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English sausages have a definite dual personality. One of those is a sumptuous, succulent blend of good meat, a bit of cereal, herbs and spices and maybe even a touch of the vegetable, like leeks. The other is a staple of the poor. Who knows what unspeakable things lurk inside its wrinkled exterior? But if, like me, you thought that the suspect sausage was purely a product of the industrial revolution, prepare for a revelation.
Jan Davison was the second ever guest on the show, talking about the air-cured sausages of Europe’s mountainous regions. Her new book is all about the English sausage, and digs deep into its Jekyll and Hyde past, served at the court of Richard II and hiding tainted meat and worse from the sight of the urban poor.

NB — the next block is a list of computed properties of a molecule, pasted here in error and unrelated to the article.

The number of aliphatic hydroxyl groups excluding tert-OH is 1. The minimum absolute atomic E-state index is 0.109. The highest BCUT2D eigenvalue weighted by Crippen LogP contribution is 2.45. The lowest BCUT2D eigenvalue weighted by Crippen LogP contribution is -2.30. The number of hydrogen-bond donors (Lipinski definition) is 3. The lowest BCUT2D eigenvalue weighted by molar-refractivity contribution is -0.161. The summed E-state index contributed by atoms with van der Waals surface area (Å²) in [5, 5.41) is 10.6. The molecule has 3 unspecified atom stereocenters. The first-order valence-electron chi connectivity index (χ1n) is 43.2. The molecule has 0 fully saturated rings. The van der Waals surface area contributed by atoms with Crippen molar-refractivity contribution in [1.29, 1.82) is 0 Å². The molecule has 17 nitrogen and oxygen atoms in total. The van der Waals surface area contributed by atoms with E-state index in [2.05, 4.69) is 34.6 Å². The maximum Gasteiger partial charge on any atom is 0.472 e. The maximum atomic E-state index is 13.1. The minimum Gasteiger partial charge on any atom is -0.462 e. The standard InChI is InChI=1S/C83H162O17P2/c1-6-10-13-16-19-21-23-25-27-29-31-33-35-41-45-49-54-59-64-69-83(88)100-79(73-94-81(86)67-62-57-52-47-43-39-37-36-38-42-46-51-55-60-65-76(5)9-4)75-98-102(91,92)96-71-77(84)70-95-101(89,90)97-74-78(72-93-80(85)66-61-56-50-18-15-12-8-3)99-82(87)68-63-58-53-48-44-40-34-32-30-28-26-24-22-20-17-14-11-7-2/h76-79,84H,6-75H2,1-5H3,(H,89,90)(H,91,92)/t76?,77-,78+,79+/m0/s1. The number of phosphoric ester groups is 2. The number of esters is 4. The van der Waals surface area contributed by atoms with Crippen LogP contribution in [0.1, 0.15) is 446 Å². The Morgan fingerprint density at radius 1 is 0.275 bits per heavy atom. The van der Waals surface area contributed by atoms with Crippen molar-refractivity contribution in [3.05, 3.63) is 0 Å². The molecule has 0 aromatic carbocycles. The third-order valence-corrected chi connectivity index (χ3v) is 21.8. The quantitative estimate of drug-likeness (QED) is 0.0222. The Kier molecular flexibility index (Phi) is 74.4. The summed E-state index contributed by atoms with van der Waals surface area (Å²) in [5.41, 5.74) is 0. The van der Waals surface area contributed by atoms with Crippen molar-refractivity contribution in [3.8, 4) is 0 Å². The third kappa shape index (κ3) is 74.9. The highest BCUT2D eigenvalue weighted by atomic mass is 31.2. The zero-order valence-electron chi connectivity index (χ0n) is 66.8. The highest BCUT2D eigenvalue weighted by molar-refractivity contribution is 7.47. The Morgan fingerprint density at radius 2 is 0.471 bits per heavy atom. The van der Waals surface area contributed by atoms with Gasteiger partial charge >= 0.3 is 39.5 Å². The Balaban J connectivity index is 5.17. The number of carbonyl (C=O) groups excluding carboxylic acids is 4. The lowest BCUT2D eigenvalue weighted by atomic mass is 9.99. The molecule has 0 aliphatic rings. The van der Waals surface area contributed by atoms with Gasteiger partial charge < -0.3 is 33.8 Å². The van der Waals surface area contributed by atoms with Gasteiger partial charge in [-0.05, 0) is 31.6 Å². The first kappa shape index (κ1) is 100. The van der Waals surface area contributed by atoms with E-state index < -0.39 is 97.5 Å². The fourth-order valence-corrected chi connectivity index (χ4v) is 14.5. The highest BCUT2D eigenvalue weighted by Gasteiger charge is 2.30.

- English Sausages by Jan Davison is published by Prospect Books, along with much else besides.
- Including an enlarged facsimile of William Ellis’ The Country Housewife’s Family Companion, in which you will find his instructions on “How to make complete sausages for sale, or for a private family” along with much else besides, again.
- Jan talked a bit about Newmarket sausages, one of many regional specialities and one granted a Protected Geographical Indication (PGI) in Europe in 2012. There was a bit of a spat because the secret recipes of the two main butchers making sausages in Newmarket were different. The two refused to join forces and promote a single secret recipe, so the PGI leaves a fair amount of room for manoeuvre. Cumberland has a PGI too.
- Cover photo by Flickr member John Giacomoni.